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Noisy protests greet buyer of first iPhone 5 in Paris

Protestors called on Apple to give them jobs because, they said, it had forced their former employer, an Apple reseller, out of business

The first buyers of Apple's iPhone 5 in Paris were treated to cheers, banner-waving ... and catcalls. Apple Store employees' cheers as the first customers entered the store were drowned out by chants of "Apple, your lay-offs are in the street."

The protestors are not ex-Apple employees, but former employees of eBizcuss, an Apple reseller that, the protestors said, was forced out of business earlier this year as Apple sought to clear the way for more of its own retail stores.

In France, eBizcuss operated eight Apple retail stores under the ICLG brand, all of which have now closed.

However, 75 of the former eBizcuss sales staff want to carry on selling Apple products, this time working for Apple, and they have asked an industrial tribunal to make Apple give them jobs.

They base their demand on the relationship Apple had with their former employer, saying that eBizcuss was forced to decorate its stores according to Apple specifications, to sell mostly Apple-branded products and to send its staff on Apple-provided training courses every three months.

If eBizcuss didn't follow Apple's rules, then it would have lost the wholesale price discount that allowed it to match Apple's retail prices, said one former employee protesting in front of the Apple Store on Friday.

With so much of their activity under Apple's control, they might as well have been Apple employees anyway, she said.

Apple's introduction of the Mac App Store in the Mountain Lion update to OS X was the final blow for eBizcuss. The switch to sales of software downloads, controlled by Apple, took away the revenue eBizcuss gained from sales of shrink-wrapped software, she said.

In April, eBizcuss filed suit against Apple at the Paris Commercial Court, accusing it of abuse of a dominant market position. The company didn't last long enough to have its day in court, though, as it went into liquidation at the end of May.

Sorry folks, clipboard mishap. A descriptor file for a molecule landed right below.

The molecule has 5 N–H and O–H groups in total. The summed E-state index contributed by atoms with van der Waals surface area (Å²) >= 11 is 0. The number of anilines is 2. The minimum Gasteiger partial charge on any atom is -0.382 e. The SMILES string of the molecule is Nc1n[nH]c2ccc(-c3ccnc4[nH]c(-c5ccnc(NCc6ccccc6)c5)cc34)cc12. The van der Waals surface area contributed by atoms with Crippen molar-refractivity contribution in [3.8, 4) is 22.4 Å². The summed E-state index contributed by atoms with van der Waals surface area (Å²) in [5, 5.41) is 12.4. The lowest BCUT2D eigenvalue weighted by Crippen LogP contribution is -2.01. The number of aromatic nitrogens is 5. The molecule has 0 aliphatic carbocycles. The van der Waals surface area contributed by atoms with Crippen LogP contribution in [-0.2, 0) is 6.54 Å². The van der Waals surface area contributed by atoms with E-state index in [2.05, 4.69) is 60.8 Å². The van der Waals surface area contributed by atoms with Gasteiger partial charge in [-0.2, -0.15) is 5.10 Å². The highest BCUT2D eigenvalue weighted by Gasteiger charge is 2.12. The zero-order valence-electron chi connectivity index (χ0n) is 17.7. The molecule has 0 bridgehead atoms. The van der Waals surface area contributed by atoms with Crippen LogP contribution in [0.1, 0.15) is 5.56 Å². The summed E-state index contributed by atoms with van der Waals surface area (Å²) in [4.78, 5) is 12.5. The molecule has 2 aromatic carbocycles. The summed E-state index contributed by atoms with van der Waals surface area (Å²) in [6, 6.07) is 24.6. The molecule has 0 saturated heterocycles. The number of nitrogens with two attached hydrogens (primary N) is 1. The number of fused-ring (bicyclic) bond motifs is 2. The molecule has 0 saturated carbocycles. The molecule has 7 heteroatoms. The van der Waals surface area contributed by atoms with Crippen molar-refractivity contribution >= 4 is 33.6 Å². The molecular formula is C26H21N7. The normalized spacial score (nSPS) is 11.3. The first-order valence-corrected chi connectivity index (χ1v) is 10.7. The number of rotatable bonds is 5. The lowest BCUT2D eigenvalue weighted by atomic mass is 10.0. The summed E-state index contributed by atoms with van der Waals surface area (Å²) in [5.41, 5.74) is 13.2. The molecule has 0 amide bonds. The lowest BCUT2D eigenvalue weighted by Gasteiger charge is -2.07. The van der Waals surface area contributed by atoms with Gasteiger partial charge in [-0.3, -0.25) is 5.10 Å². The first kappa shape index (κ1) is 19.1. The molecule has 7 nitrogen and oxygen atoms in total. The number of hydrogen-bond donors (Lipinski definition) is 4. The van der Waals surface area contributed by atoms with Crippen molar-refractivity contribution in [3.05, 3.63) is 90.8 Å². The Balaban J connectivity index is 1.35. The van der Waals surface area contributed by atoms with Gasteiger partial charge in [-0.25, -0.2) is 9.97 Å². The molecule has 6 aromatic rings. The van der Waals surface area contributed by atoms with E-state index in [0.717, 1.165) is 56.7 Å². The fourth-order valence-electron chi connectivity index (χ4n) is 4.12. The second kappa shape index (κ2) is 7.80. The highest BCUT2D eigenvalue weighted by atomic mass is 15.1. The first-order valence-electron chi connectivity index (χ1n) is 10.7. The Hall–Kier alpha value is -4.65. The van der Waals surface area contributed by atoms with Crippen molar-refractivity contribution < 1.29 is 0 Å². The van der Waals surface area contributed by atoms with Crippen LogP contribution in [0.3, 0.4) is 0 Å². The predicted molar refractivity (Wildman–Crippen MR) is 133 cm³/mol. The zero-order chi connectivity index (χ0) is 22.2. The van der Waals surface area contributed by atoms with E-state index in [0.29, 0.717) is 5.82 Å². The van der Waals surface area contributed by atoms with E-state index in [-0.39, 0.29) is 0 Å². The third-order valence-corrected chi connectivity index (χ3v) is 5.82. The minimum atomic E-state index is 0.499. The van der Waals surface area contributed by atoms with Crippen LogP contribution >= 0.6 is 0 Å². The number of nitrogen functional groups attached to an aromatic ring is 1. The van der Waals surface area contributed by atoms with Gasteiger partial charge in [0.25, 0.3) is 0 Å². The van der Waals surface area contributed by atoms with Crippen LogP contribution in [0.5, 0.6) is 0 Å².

On June 19, some of its former employees filed complaints with the industrial tribunal seeking alternative jobs with Apple, which they said was their "co-employer." They expect the case to be heard in December, one of the protestors said.

Would-be customers heard the chanting on Friday as they waited to quietly to buy the iPhone 5. The first in line, Anthony Fitch, said as he came out of the store that he thought Apple should treat the staff better.

Some Apple staff think they should be treated better too. A trade union representing a minority of store staff announced Thursday that it had called for a strike on the day of the iPhone launch, and asked pickets to assemble in front of the Paris stores.

On launch day, though, there were no pickets at the Opéra store, which opened as usual, meaning Fitch could buy the phone for which he had travelled all the way from Rome.

Peter Sayer covers open source software, European intellectual property legislation and general technology breaking news for IDG News Service. Send comments and news tips to Peter at peter_sayer@idg.com.


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